Shosei-en Garden dates back to the ninth century, when it was built by Prince Minamoto Notooru. According to legend, he designed the pond to remind him of the seacoast of northern Honshu. To get the proper effect, he filled the pond with seawater brought from Osaka Bay. The current garden dates back to 1643, when a famed landscape artist, Ishiyama Saijo, was commissioned to create a garden. Over time, fires have occasionally destroyed the garden structures, but today's garden has been faithfully restored to the original design.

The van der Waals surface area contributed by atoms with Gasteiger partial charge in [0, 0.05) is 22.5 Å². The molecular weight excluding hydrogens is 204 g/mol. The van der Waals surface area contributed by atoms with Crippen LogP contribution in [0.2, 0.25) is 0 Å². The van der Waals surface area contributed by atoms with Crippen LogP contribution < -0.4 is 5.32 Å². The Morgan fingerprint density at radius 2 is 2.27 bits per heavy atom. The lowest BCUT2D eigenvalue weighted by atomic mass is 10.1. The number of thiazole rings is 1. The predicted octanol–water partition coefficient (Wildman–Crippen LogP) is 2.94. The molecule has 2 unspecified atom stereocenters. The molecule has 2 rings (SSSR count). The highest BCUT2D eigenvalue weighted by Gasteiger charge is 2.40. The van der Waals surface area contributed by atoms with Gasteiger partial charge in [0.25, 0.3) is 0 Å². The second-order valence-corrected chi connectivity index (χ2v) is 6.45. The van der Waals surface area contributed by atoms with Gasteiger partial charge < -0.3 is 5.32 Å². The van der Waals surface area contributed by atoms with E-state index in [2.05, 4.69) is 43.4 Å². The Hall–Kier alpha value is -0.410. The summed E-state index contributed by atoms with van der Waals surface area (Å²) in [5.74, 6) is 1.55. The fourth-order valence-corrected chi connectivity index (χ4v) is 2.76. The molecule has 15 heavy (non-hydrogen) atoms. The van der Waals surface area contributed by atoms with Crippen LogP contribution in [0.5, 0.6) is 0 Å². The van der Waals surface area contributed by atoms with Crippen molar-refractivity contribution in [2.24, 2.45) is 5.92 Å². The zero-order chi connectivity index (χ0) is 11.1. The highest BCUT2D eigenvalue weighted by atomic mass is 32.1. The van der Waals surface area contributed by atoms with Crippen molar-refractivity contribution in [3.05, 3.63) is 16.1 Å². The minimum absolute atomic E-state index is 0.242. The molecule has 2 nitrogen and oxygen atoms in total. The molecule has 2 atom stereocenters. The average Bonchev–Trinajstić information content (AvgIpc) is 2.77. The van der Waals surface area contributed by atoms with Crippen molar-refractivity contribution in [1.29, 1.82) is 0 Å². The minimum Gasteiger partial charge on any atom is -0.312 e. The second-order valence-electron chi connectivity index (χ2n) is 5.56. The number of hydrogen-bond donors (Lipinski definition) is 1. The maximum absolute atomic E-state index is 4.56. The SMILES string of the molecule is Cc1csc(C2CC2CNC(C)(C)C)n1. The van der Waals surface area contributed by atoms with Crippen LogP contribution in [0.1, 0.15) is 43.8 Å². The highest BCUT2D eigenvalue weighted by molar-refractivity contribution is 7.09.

It's a strolling garden, which means that the paths and viewpoints have been designed to evoke a series of different images and different feelings. There's a graceful arched bridge at one end of the pond, while another view highlights rocks along the shore and a third reveals a cove filled with water lilies. The overall philosophy is to give as many images of nature as possible within a small space.
Shosei-en Garden is not worth seeking out unless you are a garden buff. However, it is a rewarding spot for a brief respite if you are in the area and in need of some peace and serenity.
by Foxboro Marmot
December 14, 2003
From journal Adventures in Kyoto